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California Native Plant PR

Sunday, May 14, 2006

June 2006 Los Feliz Ledger Column, "Nibbling Natives"



Sambucus mexicana (blue elderberry) photo by Carmen Wolf


If you’ve never snacked on freshly plucked golden currants, you’re missing one of the joys of growing California native plants at home.

The edible landscaping craze is gaining popularity but, for some reason, Ribes aureum (golden currant), a 3-6’ high and wide shrub native to our area and other fruiting plants that have grown here naturally for eons aren’t often included in the palette of these enticing gardens.

Long before the arrival of Europeans, Native Americans lived off the bounty of California flora in a balanced way, maintaining the land that provided long-term sustenance. “Edible landscapes” were everywhere. Though that is no longer the case, each of us can create something similar at home by starting with the following food-rich native plants.

Come summertime, abundant bunches of berry clusters cascade along branches of Sambucus mexicana (blue elderberry), a large shrub (10-30’h X 8-20’w) that grows in full sun or part shade and can take garden water or drought (after it’s established). Birds will compete for the fruit, which is delicious in muffins, pies, jam or wine.

If you enjoy mint but dread its invasive behavior, try the dainty native herb, Satureja douglasii (yerba buena – San Francisco’s first name). Delicate leaves on this 6” tall, filtered-shade-loving groundcover are so coolly aromatic that you’ll long for it in lemonade, iced tea or steeping in a pot of hot water on a nippy night. It spreads to about 3’ wide via soft, rooting stems that produce sweet little white flowers in spring and summer and it can take regular water or some drought once established.

For a yard with lots of space to fill, consider Rubus ursinus (California blackberry) – a sprawling, deciduous and thorny 6’ high X 20’ shrubby vine that makes a good barrier along a property’s perimeter. White flowers in February to June are followed by red fruit that ripens to black from July to August. Berries are highly edible raw or in baked goods.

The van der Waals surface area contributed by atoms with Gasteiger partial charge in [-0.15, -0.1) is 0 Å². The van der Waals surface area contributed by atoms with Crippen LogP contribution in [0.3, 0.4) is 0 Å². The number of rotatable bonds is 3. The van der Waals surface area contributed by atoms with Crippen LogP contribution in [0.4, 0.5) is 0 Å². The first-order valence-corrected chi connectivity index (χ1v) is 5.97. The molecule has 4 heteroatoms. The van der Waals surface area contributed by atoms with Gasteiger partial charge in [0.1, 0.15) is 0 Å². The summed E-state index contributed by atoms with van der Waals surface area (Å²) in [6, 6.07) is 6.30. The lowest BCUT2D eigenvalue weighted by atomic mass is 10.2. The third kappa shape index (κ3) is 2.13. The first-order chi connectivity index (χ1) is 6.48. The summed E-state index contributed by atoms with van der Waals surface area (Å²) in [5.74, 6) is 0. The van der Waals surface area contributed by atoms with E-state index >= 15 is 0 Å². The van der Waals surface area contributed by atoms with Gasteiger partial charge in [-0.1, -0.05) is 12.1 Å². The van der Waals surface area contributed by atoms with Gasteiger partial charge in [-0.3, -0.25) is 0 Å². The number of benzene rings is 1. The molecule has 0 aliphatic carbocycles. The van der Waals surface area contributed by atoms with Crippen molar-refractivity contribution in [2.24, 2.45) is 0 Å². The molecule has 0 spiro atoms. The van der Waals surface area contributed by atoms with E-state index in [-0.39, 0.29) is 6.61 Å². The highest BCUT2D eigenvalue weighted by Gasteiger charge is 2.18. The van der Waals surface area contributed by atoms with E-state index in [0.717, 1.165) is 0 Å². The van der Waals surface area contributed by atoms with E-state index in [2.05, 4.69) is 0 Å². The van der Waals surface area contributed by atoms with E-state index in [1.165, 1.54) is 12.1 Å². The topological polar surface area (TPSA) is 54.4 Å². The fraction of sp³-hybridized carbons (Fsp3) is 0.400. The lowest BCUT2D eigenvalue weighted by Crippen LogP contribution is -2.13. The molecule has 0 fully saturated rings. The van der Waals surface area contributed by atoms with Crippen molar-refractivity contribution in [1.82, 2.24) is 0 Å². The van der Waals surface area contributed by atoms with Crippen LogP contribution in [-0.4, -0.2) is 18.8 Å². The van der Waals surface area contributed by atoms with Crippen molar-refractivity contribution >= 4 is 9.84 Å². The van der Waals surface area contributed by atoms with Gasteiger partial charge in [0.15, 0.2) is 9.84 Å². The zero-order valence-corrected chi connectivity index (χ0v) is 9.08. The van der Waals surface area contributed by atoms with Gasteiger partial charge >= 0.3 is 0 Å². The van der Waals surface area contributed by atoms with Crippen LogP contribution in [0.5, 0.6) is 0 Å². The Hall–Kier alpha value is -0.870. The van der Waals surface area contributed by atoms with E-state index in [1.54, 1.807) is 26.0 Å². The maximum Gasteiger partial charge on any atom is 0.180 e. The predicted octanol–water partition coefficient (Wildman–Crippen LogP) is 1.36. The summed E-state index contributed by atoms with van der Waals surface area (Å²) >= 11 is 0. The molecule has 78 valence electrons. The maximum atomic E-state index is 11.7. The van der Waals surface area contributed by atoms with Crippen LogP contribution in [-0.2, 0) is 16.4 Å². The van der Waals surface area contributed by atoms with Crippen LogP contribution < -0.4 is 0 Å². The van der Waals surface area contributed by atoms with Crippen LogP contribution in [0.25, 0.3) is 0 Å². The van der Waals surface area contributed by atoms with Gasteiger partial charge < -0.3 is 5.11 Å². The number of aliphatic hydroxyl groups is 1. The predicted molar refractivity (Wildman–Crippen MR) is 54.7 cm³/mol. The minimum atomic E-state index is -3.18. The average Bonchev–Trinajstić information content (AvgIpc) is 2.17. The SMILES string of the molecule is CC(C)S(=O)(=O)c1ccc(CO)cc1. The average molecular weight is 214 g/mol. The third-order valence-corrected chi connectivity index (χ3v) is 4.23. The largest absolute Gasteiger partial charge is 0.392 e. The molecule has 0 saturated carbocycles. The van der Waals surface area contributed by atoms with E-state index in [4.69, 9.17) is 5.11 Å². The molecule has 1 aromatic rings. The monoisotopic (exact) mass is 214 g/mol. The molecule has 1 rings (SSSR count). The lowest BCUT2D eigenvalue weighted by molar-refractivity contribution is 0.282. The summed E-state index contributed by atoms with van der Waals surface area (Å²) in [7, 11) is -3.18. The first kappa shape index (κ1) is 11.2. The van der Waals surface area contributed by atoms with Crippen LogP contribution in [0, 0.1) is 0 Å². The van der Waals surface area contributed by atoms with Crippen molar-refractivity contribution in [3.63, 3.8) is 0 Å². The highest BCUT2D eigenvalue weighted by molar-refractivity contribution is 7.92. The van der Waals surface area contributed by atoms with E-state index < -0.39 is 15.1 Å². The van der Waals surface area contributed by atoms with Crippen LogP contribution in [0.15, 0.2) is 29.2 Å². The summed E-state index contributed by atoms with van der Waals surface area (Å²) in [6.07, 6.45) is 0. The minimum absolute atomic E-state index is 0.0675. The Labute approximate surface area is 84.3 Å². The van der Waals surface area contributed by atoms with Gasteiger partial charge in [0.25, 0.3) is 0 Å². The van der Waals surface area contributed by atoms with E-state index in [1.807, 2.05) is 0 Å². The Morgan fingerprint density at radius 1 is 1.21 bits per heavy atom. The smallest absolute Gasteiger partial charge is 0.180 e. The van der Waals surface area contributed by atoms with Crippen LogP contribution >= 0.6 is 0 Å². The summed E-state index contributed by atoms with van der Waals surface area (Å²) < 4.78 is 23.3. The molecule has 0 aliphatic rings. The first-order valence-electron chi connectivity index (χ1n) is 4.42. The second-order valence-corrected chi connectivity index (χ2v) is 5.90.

Oenophiles and grape lovers alike will delight in discovering garden-friendly California native grape vines with gorgeous globes of juicy goodness, especially the ‘Roger’s red’ cultivar of Vitis californica. It is a robust rambler, reaching about 40 feet in width. Train it over an arbor and fence or use as a groundcover. Fruit of late summer is quite tasty and fall color is fiery crimson. After the brilliant hues, foliage drops for the winter leaving behind rustic gnarled branches. It grows well in sun, part sun or filtered shade and needs intermittent irrigation once established.

Rounding out the gastronomic group is Fragaria vesca ssp. californica (woodland strawberry). Excellent as a groundcover (good on slopes too), it does best in part sun with occasional water after becoming established. Cheery yellow-centered white flowers precede small, flavorful red berries in July.

If you’re inspired by this list, I recommend further research before beginning an edible garden: always know the plants and be sure they are safe to eat. With that certainty comes not just the satisfaction of spontaneously snipping a strawberry out of your own yard but also of bringing back a little bit of what used to be here.

3 Comments:

  • Love your blog. I've been growing golden currant for the last five years here in San Jose. Haven't got a crop yet, but the plant looks spectacular in Feb-March -- just covered with yellow flowers.

    By Anonymous chhaprahiya@yahoo.com, at 1:16 AM  

  • I'm enjoying the blog too: It's feeding my obsession for natives. I recently converted half of my front yard to natives (goodbye lawn!) and this and other online resources were to thank for that move.

    This particular article on edible plants plays to my other plant interests (I have a vegetable and herb garden out back). The currants sound delicious, but I get concerned about a 3 to 6' high and wide bush in my somewhat small yard. There just isn't room enough to pack in all that I want :(

    By Anonymous Brent, at 10:31 PM  

  • Brent,

    Congratulations on removing your lawn! I am fully behind the practice of growing food. I think it is a natural extension for the native plant gardener. I'm just starting a vegetable, fruit and herb garden and I can't wait for my first crop of tomatoes this summer!

    I'm glad I can be of assistance in getting people to go native. Thanks for your feedback!

    -Carmen

    By Blogger monkeyflower, at 10:52 PM  

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